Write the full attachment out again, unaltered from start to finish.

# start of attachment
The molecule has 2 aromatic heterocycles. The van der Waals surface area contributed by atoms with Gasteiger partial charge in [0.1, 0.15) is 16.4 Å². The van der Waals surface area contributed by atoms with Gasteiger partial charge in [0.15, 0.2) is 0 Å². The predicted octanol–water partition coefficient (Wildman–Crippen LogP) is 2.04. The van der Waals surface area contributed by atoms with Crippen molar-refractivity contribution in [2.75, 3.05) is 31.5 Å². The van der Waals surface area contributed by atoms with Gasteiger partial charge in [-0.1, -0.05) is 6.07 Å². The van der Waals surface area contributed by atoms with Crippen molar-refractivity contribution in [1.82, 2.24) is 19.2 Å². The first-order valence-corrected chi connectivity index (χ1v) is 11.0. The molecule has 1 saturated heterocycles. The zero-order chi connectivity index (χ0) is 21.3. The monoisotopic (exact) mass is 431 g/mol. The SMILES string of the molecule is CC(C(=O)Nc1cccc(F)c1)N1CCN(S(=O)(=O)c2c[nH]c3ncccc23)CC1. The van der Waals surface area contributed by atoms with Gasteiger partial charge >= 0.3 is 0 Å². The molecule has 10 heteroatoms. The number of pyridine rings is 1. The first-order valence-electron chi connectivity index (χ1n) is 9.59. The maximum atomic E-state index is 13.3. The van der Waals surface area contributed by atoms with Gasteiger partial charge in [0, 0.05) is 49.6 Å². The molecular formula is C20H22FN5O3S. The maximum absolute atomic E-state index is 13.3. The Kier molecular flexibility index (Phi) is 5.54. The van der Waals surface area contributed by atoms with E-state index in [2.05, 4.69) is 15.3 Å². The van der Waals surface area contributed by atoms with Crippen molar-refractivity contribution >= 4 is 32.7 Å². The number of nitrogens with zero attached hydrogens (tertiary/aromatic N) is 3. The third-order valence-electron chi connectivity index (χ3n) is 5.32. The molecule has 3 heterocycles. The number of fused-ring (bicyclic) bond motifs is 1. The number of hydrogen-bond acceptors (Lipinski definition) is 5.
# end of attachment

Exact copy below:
The molecule has 2 aromatic heterocycles. The van der Waals surface area contributed by atoms with Gasteiger partial charge in [0.1, 0.15) is 16.4 Å². The van der Waals surface area contributed by atoms with Gasteiger partial charge in [0.15, 0.2) is 0 Å². The predicted octanol–water partition coefficient (Wildman–Crippen LogP) is 2.04. The van der Waals surface area contributed by atoms with Crippen molar-refractivity contribution in [2.75, 3.05) is 31.5 Å². The van der Waals surface area contributed by atoms with Gasteiger partial charge in [-0.1, -0.05) is 6.07 Å². The van der Waals surface area contributed by atoms with Crippen molar-refractivity contribution in [1.82, 2.24) is 19.2 Å². The first-order valence-corrected chi connectivity index (χ1v) is 11.0. The molecule has 1 saturated heterocycles. The zero-order chi connectivity index (χ0) is 21.3. The monoisotopic (exact) mass is 431 g/mol. The SMILES string of the molecule is CC(C(=O)Nc1cccc(F)c1)N1CCN(S(=O)(=O)c2c[nH]c3ncccc23)CC1. The van der Waals surface area contributed by atoms with Gasteiger partial charge >= 0.3 is 0 Å². The molecule has 10 heteroatoms. The number of pyridine rings is 1. The first-order valence-electron chi connectivity index (χ1n) is 9.59. The maximum atomic E-state index is 13.3. The van der Waals surface area contributed by atoms with Gasteiger partial charge in [0, 0.05) is 49.6 Å². The molecular formula is C20H22FN5O3S. The maximum absolute atomic E-state index is 13.3. The Kier molecular flexibility index (Phi) is 5.54. The van der Waals surface area contributed by atoms with E-state index in [2.05, 4.69) is 15.3 Å². The van der Waals surface area contributed by atoms with Crippen molar-refractivity contribution >= 4 is 32.7 Å². The number of nitrogens with zero attached hydrogens (tertiary/aromatic N) is 3. The third-order valence-electron chi connectivity index (χ3n) is 5.32. The molecule has 3 heterocycles. The number of fused-ring (bicyclic) bond motifs is 1. The number of hydrogen-bond acceptors (Lipinski definition) is 5.